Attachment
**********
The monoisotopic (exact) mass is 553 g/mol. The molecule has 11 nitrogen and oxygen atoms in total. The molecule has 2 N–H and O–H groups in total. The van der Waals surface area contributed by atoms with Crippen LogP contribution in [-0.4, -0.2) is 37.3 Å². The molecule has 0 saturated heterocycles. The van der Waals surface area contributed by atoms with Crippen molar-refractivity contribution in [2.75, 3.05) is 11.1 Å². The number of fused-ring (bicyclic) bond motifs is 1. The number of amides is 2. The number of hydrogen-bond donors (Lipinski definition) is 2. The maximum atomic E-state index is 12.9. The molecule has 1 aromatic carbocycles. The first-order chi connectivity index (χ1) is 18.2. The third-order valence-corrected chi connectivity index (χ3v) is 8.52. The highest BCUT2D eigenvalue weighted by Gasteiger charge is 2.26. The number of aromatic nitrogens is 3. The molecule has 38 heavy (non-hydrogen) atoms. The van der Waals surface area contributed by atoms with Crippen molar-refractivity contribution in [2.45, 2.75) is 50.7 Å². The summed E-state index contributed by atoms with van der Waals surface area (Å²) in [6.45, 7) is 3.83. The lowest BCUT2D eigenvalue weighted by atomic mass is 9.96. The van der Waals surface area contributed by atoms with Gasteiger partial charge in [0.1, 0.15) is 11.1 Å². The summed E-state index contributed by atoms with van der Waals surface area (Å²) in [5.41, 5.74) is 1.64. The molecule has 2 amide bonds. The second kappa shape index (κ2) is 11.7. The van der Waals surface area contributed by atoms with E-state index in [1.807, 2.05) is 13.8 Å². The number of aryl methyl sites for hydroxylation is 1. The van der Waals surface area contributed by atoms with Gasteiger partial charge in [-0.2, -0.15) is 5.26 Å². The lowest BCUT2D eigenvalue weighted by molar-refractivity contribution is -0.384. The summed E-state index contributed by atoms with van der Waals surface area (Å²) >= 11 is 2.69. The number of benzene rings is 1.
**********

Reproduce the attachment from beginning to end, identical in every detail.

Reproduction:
The monoisotopic (exact) mass is 553 g/mol. The molecule has 11 nitrogen and oxygen atoms in total. The molecule has 2 N–H and O–H groups in total. The van der Waals surface area contributed by atoms with Crippen LogP contribution in [-0.4, -0.2) is 37.3 Å². The molecule has 0 saturated heterocycles. The van der Waals surface area contributed by atoms with Crippen molar-refractivity contribution in [2.75, 3.05) is 11.1 Å². The number of fused-ring (bicyclic) bond motifs is 1. The number of amides is 2. The number of hydrogen-bond donors (Lipinski definition) is 2. The maximum atomic E-state index is 12.9. The molecule has 1 aromatic carbocycles. The first-order chi connectivity index (χ1) is 18.2. The third-order valence-corrected chi connectivity index (χ3v) is 8.52. The highest BCUT2D eigenvalue weighted by Gasteiger charge is 2.26. The number of aromatic nitrogens is 3. The molecule has 38 heavy (non-hydrogen) atoms. The van der Waals surface area contributed by atoms with Crippen molar-refractivity contribution in [2.45, 2.75) is 50.7 Å². The summed E-state index contributed by atoms with van der Waals surface area (Å²) in [6.45, 7) is 3.83. The lowest BCUT2D eigenvalue weighted by atomic mass is 9.96. The van der Waals surface area contributed by atoms with Gasteiger partial charge in [0.1, 0.15) is 11.1 Å². The summed E-state index contributed by atoms with van der Waals surface area (Å²) in [5.41, 5.74) is 1.64. The molecule has 2 amide bonds. The second kappa shape index (κ2) is 11.7. The van der Waals surface area contributed by atoms with E-state index in [1.807, 2.05) is 13.8 Å². The number of aryl methyl sites for hydroxylation is 1. The van der Waals surface area contributed by atoms with Gasteiger partial charge in [-0.2, -0.15) is 5.26 Å². The lowest BCUT2D eigenvalue weighted by molar-refractivity contribution is -0.384. The summed E-state index contributed by atoms with van der Waals surface area (Å²) >= 11 is 2.69. The number of benzene rings is 1.